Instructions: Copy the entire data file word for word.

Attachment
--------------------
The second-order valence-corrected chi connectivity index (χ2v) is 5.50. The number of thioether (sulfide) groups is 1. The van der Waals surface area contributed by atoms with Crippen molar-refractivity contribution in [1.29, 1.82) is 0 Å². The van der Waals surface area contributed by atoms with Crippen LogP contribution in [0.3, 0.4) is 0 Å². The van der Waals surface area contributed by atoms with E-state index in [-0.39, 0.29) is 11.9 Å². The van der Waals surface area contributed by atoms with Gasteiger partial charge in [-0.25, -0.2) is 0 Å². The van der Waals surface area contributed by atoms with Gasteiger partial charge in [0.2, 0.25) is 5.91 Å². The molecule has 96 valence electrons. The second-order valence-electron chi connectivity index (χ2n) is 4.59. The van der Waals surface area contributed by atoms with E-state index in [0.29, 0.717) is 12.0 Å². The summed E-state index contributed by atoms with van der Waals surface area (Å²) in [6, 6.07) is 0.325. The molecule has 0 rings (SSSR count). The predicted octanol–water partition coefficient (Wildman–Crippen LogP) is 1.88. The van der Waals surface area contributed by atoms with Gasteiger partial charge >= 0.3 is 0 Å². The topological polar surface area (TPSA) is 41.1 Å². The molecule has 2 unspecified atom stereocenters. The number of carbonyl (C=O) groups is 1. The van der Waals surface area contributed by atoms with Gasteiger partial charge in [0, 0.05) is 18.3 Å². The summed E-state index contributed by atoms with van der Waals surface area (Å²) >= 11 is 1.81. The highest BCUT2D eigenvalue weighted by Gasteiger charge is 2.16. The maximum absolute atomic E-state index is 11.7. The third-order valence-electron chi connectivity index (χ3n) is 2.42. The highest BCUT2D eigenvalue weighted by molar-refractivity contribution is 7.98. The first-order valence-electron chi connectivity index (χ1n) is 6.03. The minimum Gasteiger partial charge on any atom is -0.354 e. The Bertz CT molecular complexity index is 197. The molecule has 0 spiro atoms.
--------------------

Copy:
The second-order valence-corrected chi connectivity index (χ2v) is 5.50. The number of thioether (sulfide) groups is 1. The van der Waals surface area contributed by atoms with Crippen molar-refractivity contribution in [1.29, 1.82) is 0 Å². The van der Waals surface area contributed by atoms with Crippen LogP contribution in [0.3, 0.4) is 0 Å². The van der Waals surface area contributed by atoms with E-state index in [-0.39, 0.29) is 11.9 Å². The van der Waals surface area contributed by atoms with Gasteiger partial charge in [-0.25, -0.2) is 0 Å². The van der Waals surface area contributed by atoms with Gasteiger partial charge in [0.2, 0.25) is 5.91 Å². The molecule has 96 valence electrons. The second-order valence-electron chi connectivity index (χ2n) is 4.59. The van der Waals surface area contributed by atoms with E-state index in [0.29, 0.717) is 12.0 Å². The summed E-state index contributed by atoms with van der Waals surface area (Å²) in [6, 6.07) is 0.325. The molecule has 0 rings (SSSR count). The predicted octanol–water partition coefficient (Wildman–Crippen LogP) is 1.88. The van der Waals surface area contributed by atoms with Gasteiger partial charge >= 0.3 is 0 Å². The topological polar surface area (TPSA) is 41.1 Å². The molecule has 2 unspecified atom stereocenters. The number of carbonyl (C=O) groups is 1. The van der Waals surface area contributed by atoms with Gasteiger partial charge in [0, 0.05) is 18.3 Å². The summed E-state index contributed by atoms with van der Waals surface area (Å²) >= 11 is 1.81. The highest BCUT2D eigenvalue weighted by Gasteiger charge is 2.16. The maximum absolute atomic E-state index is 11.7. The third-order valence-electron chi connectivity index (χ3n) is 2.42. The highest BCUT2D eigenvalue weighted by molar-refractivity contribution is 7.98. The first-order valence-electron chi connectivity index (χ1n) is 6.03. The minimum Gasteiger partial charge on any atom is -0.354 e. The Bertz CT molecular complexity index is 197. The molecule has 0 spiro atoms.